- Warm White (2700 – 3000k) – This is the most popular colour temperature in the UK right now. It’s a mellow, relaxed colour that’s ideal for living spaces like the lounge and the bedroom.
- Cool White (6000k) – This is a fresh, clean and clinical colour temperature that’s most often used in work-related rooms and spaces such as the kitchen and the bath or shower room.
- Daylight (4000k) – As the Kelvin measurement suggests, this colour temperature lies between the other two and represents the closest possible approximation of natural daylight. As such, it’s great for close work in offices, studies and living spaces.
What type of light fitting should I have in my bath/shower room or kitchen?
Any light fitting that’s installed in a room like the bathroom where there’s a likelihood of moisture or dampness should be both Fire-Rated and water resistant, with an Ingress Protection-Rating of IP65 or higher.
What’s an IP-Rating?
The IP (Ingress Protection) Rating (mentioned above) of an electrical product, is a guide that’s used to detail the resistance to water and solid objects of the enclosure that surrounds its electrical components.
As far as LED bulbs and spotlights are concerned, the IP-Rating measures their ability to resist ingress by small solids like dust particles and liquids (usually water). The first digit denotes its ability to resist solid objects and the second digit to liquids.
An LED with an IP67 rating, for example, is completely protected against dust, and protected against water to a depth of 6 – 39 inches.
Here are the definitive classifications:
|Level of Protection||Solid Objects||Liquids|
|0||Not protected||Not protected|
|1||The broad surfaces of the enclosure are protected, but it isn’t protected against deliberate contact.||Protected against spotting water only.|
|2||Fingers and similarly-sized solid objects.||Dripping water, angled at up to 15°.|
|3||Protected against tools, thick wires etc.||Spraying water.|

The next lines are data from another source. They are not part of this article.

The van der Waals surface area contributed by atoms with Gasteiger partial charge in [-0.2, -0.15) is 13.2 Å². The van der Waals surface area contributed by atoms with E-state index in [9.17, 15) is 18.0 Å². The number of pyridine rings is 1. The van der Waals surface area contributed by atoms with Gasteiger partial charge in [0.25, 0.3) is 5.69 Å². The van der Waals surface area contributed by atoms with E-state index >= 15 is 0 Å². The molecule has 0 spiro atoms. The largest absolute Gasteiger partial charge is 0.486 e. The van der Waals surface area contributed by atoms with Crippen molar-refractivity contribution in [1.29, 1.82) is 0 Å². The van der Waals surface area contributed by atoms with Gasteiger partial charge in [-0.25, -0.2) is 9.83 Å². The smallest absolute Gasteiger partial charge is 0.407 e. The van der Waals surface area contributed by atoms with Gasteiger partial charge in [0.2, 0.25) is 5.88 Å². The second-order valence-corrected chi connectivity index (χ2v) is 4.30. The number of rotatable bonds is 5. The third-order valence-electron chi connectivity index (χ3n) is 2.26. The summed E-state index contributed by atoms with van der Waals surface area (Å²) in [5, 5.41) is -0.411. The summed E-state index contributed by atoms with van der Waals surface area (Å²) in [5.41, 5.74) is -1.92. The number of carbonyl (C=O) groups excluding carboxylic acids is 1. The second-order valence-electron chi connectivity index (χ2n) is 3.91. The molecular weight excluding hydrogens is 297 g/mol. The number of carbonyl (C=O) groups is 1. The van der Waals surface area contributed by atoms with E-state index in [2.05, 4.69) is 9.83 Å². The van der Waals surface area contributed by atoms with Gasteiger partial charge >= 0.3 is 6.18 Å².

|4||Most wires and screws etc.||Splashing water.|
|5||Ingress of a moderate quantity of dust.||Directed jets of water.|
|6||Completely protected from dust ingress.||Powerful jets of water.|
|7||N/A||Immersion up to 1 metre|
|8||N/A||Immersion greater than 1 metre|
Do LED bulbs become hot when in use?
While LED bulbs do produce a small amount of heat when they’re switched on, they run significantly cooler than other types of lighting like halogens, incandescents and even CFLs. The funny video below makes this point rather well, we think!
The heat they generate in normal usage is effectively dissipated by metal heat-sinks that direct the heat away from the light source. This ensures the LEDs achieve their incredibly long life-expectancy, as heat is notorious for shortening the lives of bulbs.
Are LEDs as bright as halogen and incandescent light bulbs?
Yes, they are. As well as being retrofittable with the same types of fitting, LEDs are able to generate a similar number of Lumens as the bulbs you’re currently using. This makes them absolutely ideal as replacements, so you’ll never look back once you’ve switched to LED!
Are LEDs environmentally friendly?
Yes, very much so!
Compared to traditional forms of lighting like incandescent and halogen, LEDs lose only a tiny amount of their energy to heat. This enables them to generate just as many Lumens, but for a fraction of the cost.
Whereas old-style bulbs can squander a huge amount of their energy producing useless heat, LEDs efficiently convert 90% of the energy they consume into light. This doesn’t just mean they’re better for the environment, but for your bank balance as well!
Unlike many of the old-school light sources we’ve used, LEDs contain no environmentally harmful elements such as Mercury and have the RoHS mark to prove it.
Unfortunately, Mercury that leaked from old light bulbs has contaminated many of our precious waterways and supplies, which is one of the reasons for the forthcoming EU ban on their production and sale.
LEDs are manufactured entirely of recyclable materials, which means they should never need to be sent to our ever-growing number of landfill sites when they reach the end of their lives.
What do the numbers 3528 and 5050 mean?
They're generally used in connection with LED Strip Lights, these numbers denote the sizes of their light-emitting chips. The number 3528 means that the Surface Mounted Diode (SMD) chips lining the strip light each measure 3.5mm x 2.8mm, while 5050 means that each chip measures 5mm x 5mm.